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Biotechniques. 1999 Aug;27(2):350-5.

Direct observation of nucleocytoplasmic transport by microinjection of GFP-tagged proteins in living cells.

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University of Erlangen-N├╝rnberg, Germany.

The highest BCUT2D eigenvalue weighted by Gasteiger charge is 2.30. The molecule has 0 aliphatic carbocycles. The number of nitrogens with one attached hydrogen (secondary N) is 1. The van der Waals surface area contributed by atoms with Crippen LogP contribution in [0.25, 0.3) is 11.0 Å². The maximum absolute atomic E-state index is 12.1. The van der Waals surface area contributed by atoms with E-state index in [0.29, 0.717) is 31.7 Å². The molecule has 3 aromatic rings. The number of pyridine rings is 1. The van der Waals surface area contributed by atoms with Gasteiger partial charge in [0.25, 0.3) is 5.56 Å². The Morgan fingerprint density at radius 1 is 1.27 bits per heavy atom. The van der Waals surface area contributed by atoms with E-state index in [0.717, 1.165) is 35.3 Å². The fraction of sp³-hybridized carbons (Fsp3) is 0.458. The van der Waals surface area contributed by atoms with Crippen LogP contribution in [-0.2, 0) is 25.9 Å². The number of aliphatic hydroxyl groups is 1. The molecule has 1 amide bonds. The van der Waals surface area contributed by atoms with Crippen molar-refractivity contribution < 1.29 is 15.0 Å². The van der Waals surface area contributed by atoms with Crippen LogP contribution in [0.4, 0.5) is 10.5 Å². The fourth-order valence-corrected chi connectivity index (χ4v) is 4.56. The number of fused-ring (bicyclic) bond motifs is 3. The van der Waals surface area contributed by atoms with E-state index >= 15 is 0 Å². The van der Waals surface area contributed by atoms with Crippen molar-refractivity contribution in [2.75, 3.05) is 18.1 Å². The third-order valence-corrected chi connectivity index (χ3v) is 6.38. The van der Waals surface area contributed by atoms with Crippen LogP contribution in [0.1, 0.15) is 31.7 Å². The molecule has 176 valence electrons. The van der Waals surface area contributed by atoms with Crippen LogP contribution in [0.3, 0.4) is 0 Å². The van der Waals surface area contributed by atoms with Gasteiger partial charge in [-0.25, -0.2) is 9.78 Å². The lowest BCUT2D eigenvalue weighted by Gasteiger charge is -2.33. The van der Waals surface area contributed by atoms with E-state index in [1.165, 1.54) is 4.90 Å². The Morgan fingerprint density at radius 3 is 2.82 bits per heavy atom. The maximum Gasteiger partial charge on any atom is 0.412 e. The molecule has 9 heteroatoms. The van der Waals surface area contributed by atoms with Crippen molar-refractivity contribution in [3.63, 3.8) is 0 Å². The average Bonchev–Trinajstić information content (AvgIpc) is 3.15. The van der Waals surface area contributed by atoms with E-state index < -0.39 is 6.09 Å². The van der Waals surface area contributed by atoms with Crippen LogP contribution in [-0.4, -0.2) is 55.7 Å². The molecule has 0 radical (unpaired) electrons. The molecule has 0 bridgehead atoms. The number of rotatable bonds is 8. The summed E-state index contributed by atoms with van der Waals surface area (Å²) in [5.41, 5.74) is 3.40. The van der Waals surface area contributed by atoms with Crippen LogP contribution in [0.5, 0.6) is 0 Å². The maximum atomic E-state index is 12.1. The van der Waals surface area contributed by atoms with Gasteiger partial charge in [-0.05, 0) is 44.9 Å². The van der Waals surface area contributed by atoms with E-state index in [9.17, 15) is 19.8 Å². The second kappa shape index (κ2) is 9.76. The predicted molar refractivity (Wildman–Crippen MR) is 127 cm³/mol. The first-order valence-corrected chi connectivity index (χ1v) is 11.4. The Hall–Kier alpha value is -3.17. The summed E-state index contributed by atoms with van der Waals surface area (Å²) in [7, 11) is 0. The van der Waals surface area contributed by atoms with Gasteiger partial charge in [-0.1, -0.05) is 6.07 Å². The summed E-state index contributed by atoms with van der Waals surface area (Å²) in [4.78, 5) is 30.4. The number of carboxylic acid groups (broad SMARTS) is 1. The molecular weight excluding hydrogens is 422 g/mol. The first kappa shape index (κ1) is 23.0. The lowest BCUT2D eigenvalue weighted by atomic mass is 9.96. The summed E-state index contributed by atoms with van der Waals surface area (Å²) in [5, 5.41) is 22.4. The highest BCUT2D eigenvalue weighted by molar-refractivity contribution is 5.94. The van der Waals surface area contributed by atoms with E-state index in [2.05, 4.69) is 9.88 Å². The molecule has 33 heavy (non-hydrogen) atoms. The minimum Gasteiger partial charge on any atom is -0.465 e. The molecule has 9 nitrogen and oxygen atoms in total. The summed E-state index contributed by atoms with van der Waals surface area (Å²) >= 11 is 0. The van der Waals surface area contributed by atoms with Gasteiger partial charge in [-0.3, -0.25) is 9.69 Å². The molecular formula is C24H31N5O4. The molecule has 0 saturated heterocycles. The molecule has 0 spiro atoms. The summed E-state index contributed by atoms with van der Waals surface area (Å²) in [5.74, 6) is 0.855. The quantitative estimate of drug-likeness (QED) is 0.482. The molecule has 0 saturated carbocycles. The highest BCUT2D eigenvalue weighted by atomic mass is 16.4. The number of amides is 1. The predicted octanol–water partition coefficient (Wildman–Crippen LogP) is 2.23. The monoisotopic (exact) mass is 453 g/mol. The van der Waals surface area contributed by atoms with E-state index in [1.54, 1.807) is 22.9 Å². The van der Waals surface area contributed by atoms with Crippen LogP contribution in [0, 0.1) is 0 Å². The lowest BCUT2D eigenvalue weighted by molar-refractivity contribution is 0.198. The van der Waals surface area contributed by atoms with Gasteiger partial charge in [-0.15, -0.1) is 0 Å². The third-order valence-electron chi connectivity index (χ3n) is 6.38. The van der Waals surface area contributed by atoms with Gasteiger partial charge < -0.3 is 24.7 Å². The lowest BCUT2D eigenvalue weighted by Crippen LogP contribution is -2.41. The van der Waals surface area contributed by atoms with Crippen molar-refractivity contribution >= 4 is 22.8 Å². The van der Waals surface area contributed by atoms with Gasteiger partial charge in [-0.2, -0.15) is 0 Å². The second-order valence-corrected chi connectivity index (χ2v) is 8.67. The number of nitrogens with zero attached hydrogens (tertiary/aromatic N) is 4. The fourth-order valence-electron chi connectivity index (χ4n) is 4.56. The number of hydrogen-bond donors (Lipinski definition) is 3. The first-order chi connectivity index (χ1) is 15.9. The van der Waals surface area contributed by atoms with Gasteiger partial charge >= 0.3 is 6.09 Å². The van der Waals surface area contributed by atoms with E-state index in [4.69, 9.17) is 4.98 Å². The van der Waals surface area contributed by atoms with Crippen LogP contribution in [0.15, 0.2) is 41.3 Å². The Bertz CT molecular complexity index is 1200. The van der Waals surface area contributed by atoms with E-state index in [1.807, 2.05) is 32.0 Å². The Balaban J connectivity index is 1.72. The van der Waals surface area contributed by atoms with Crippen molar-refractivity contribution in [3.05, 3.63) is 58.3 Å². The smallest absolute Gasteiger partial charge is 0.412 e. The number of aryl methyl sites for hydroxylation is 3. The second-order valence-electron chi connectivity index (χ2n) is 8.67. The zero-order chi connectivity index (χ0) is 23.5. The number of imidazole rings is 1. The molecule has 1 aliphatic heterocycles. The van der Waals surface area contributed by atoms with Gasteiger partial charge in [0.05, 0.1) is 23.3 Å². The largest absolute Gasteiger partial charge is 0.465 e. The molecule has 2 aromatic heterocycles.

We established a straightforward experimental system to investigate directly the requirements for nucleocytoplasmic transport in live cells. For this purpose, substrates were created containing nuclear localization signals (NLS) or nuclear export signals (NES) linked to a chimeric protein composed of the glutathione S-transferase (GST) fused to the green fluorescent protein (GFP). The combination of GST/GFP-tagging allowed us to control protein expression in bacteria and to monitor protein purification during chromatography. Following microinjection into somatic cells, nuclear export/import of the highly fluorescent substrates could be observed directly by fluorescence microscopy. This system sets the stage to quantitate, in real time, the kinetics of nuclear import/export in living cells and to evaluate qualitative differences in various NLS/NES signals and pathways.

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